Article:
Collegium diversifies with $604M BDSI buyout, adding pain & migraine meds

Collegium Pharmaceutical’s acquisition of BioDelivery Sciences International brings a pain drug that’s administered in a different way than its current lineup of medicines. The deal also gives Collegium a way to break into the neurology market.


Pain drug company Collegium Pharmaceutical is broadening its scope with the acquisition of BioDelivery Sciences International, a specialty pharmaceutical company built around a technology platform that enables pain drugs to be dosed via a thin, dissolvable film placed on the inside of the cheek.

According to financial terms announced Monday, Stoughton, Massachusetts-based Collegium will pay $5.60 for each share of BDSI, a 54% premium to the company’s closing stock price last Friday. The all-cash transaction values BDSI, based in Raleigh, North Carolina, at about $604 million.

Collegium’s portfolio has two commercialized pain products, both of them oral opioids indicated for around-the-clock pain management. Xtampza ER, which contains oxycodone, is a capsule given every 12 hours, while the Nucynta franchise is comprised of three different strengths of tapentadol in tablets that patients take every four to six hours. The two drugs generated $310 million in revenue in 2020, according to Collegium’s financial statements. Meanwhile, BDSI’s top-selling product, Belbuca, administers the opioid buprenorphine using the company’s dissolvable film technology. That drug accounted for $136.1 million in product sales in 2020.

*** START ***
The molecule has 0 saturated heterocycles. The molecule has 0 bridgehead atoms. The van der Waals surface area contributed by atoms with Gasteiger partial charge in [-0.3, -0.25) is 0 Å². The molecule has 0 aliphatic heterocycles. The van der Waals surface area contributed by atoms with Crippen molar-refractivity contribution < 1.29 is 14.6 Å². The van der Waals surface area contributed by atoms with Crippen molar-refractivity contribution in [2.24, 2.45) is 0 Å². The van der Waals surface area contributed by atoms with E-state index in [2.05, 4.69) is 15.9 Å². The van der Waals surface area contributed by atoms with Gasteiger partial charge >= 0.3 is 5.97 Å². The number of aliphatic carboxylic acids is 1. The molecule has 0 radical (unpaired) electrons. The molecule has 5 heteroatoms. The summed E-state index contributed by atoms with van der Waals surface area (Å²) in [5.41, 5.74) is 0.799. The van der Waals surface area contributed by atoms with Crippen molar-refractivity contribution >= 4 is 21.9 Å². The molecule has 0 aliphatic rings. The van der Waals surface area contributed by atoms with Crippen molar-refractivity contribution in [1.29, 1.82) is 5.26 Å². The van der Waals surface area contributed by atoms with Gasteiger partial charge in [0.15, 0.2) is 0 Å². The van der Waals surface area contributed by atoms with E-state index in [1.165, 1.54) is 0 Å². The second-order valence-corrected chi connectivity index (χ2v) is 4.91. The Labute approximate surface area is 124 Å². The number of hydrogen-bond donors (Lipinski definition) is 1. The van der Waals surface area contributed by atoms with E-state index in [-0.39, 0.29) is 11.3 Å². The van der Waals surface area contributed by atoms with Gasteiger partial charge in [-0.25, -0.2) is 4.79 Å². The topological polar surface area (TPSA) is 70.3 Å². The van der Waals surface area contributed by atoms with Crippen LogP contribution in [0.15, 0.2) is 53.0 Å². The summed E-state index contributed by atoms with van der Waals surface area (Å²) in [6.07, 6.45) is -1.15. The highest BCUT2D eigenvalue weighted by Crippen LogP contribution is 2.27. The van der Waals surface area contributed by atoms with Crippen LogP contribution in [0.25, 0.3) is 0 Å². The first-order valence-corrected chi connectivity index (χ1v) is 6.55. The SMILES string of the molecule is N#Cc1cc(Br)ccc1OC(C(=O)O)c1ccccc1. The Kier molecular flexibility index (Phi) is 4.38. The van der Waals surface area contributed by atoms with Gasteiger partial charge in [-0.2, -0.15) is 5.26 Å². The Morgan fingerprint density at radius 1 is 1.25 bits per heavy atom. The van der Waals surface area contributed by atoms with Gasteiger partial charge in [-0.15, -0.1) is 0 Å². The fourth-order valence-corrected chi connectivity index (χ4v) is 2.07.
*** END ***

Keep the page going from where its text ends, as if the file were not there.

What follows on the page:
Speaking on a conference call Monday, Collegium CEO Joe Ciaffoni said that portfolio diversification is among his company’s top goals, and BDSI was the “highest priority target.” Ciaffoni added that Belbuca complements rather than competes with Collegium’s current drug lineup.

“We do view the acquisition as complementary, and these products as distinctly positioned in different portions of the pain market,” he said.

The acquisition will also bring Collegium another BDSI product. Elyxyb is an oral solution approved by the FDA for treating acute migraine pain in adults. Last September, BDSI acquired U.S. and Canadian rights to the drug from Dr. Reddy’s Laboratories, and it planned to launch the new asset in the first quarter of 2022. Ciaffoni declined to comment on commercialization plans for the migraine drug, other than to say that the drug gives Collegium a strategic foothold in neurology, a priority area for the company.

Collegium is coming off of a corporate restructuring announced last November that slashed headcount by 20%. The BDSI acquisition has already been unanimously approved by the boards of directors of both companies, and the deal is expected to close late in the first quarter of this year. When it does, Collegium is projecting synergies of at least $75 million annually, based on BDSI’s estimated 2021 operating expenses. It’s the second major acquisition for Collegium in as many years. The Nucynta products joined the company’s portfolio via a 2020 deal that paid Assertio Therapeutics $375 million for U.S. rights to the drugs.

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